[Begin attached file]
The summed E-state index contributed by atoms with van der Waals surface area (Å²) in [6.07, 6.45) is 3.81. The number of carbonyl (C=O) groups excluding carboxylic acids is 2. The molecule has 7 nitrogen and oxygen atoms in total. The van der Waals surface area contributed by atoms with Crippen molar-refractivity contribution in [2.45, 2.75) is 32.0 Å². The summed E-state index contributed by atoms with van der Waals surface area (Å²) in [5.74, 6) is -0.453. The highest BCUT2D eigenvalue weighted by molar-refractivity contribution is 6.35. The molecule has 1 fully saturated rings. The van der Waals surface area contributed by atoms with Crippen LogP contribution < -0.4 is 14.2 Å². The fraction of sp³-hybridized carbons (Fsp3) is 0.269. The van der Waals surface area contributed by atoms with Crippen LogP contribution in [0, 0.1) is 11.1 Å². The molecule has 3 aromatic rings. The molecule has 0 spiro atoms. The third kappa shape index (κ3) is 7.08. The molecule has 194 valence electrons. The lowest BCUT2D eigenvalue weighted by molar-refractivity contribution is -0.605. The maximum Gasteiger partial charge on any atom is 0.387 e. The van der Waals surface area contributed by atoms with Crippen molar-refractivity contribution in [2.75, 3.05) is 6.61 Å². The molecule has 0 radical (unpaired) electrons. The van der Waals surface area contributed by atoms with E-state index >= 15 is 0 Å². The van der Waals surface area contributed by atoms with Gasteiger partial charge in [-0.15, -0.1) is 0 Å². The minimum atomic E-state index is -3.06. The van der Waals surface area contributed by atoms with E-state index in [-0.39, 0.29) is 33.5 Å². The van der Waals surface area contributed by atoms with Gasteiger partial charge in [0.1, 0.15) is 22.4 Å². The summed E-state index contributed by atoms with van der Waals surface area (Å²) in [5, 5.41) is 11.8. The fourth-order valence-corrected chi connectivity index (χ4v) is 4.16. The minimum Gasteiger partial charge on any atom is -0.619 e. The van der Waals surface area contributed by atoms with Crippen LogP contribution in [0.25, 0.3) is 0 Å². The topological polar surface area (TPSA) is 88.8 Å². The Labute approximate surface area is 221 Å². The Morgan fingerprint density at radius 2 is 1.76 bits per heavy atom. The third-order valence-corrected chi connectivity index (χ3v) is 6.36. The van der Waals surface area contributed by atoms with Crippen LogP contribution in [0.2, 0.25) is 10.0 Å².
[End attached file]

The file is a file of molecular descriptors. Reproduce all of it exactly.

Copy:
The summed E-state index contributed by atoms with van der Waals surface area (Å²) in [6.07, 6.45) is 3.81. The number of carbonyl (C=O) groups excluding carboxylic acids is 2. The molecule has 7 nitrogen and oxygen atoms in total. The van der Waals surface area contributed by atoms with Crippen molar-refractivity contribution in [2.45, 2.75) is 32.0 Å². The summed E-state index contributed by atoms with van der Waals surface area (Å²) in [5.74, 6) is -0.453. The highest BCUT2D eigenvalue weighted by molar-refractivity contribution is 6.35. The molecule has 1 fully saturated rings. The van der Waals surface area contributed by atoms with Crippen LogP contribution < -0.4 is 14.2 Å². The fraction of sp³-hybridized carbons (Fsp3) is 0.269. The van der Waals surface area contributed by atoms with Crippen LogP contribution in [0, 0.1) is 11.1 Å². The molecule has 3 aromatic rings. The molecule has 0 spiro atoms. The third kappa shape index (κ3) is 7.08. The molecule has 194 valence electrons. The lowest BCUT2D eigenvalue weighted by molar-refractivity contribution is -0.605. The maximum Gasteiger partial charge on any atom is 0.387 e. The van der Waals surface area contributed by atoms with Crippen molar-refractivity contribution in [2.75, 3.05) is 6.61 Å². The molecule has 0 radical (unpaired) electrons. The van der Waals surface area contributed by atoms with E-state index >= 15 is 0 Å². The van der Waals surface area contributed by atoms with Gasteiger partial charge in [-0.15, -0.1) is 0 Å². The minimum atomic E-state index is -3.06. The van der Waals surface area contributed by atoms with E-state index in [-0.39, 0.29) is 33.5 Å². The van der Waals surface area contributed by atoms with Gasteiger partial charge in [0.1, 0.15) is 22.4 Å². The summed E-state index contributed by atoms with van der Waals surface area (Å²) in [5, 5.41) is 11.8. The fourth-order valence-corrected chi connectivity index (χ4v) is 4.16. The minimum Gasteiger partial charge on any atom is -0.619 e. The van der Waals surface area contributed by atoms with Crippen LogP contribution in [0.25, 0.3) is 0 Å². The topological polar surface area (TPSA) is 88.8 Å². The Labute approximate surface area is 221 Å². The Morgan fingerprint density at radius 2 is 1.76 bits per heavy atom. The third-order valence-corrected chi connectivity index (χ3v) is 6.36. The van der Waals surface area contributed by atoms with Crippen LogP contribution in [0.2, 0.25) is 10.0 Å².